Psychology

Kratom with a side of cheesesteak: A sub shop’s vending machine draws customers desperate to kick opioids

When the vending machine first arrived, McNesby worried about his restaurant becoming a hot spot of Tucson’s opioid epidemic. “I did until I saw people who I believe had character. Or people who were trying to gain character. And there was a thing that seemed to be sincerely helping them,” he said.

It was that kind of dedication to self-improvement that convinced McNesby to keep the machine in his shop in the first place. He’s an old-fashioned guy. He believes in hard work. He doesn’t own a cellphone or a computer, and still memorizes his friends’ phone numbers. “When you say Facebook, Twitter … that’s all Chinese algebra to me,” he said. “The people who come in here so swear by it,” he said. “Just yesterday somebody came in, they drove from two hours away, and they ate lunch, and they bought some of the kratom, and they’re pastors. … All walks of life come in here. They’re trying to better themselves or they wouldn’t be getting this.”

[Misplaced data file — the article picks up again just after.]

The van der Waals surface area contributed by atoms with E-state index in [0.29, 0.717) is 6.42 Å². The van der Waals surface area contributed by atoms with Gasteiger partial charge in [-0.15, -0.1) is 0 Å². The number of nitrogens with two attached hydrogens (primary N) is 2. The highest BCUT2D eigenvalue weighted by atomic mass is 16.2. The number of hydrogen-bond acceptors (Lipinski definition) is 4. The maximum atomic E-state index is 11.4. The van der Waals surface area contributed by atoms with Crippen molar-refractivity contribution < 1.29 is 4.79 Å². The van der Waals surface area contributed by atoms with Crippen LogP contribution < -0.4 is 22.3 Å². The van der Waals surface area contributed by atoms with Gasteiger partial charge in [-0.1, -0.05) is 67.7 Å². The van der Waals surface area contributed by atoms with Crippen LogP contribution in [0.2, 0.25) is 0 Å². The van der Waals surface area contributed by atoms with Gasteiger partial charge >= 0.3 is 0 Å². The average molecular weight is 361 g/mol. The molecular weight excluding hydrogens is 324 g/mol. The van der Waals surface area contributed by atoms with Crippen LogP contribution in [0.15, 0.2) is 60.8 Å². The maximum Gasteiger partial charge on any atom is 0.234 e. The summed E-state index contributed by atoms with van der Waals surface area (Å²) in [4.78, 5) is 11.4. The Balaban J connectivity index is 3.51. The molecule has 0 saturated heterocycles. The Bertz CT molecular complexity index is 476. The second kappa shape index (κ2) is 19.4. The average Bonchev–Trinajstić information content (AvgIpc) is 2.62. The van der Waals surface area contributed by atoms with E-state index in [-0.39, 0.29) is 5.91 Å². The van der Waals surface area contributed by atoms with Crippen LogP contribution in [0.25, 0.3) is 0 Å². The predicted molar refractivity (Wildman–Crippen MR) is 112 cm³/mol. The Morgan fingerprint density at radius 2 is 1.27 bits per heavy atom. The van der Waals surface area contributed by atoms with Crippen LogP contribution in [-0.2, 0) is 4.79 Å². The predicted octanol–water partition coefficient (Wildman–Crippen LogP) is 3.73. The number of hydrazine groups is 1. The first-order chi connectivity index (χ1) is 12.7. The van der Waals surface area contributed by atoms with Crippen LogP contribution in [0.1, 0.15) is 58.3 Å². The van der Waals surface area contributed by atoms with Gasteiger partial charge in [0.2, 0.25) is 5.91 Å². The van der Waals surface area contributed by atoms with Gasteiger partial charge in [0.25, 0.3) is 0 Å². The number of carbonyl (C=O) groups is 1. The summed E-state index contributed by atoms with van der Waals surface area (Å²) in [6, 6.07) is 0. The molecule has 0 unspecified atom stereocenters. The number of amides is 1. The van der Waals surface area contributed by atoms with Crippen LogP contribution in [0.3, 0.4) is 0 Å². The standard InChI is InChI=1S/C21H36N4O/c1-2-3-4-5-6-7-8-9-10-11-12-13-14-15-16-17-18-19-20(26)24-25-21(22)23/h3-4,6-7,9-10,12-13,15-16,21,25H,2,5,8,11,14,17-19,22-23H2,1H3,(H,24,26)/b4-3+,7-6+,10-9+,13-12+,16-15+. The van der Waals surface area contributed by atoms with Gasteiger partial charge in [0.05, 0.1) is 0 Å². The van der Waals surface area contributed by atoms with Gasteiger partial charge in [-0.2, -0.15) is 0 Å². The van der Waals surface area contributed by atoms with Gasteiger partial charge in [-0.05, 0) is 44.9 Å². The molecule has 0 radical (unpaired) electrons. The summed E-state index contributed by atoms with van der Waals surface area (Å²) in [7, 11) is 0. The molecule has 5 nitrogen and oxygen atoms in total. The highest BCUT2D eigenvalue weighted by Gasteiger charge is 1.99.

Original Article (Stat News):
Kratom with a side of cheesesteak: A sub shop’s vending machine draws customers desperate to kick opioids
Artwork Fair Use by: The Fix

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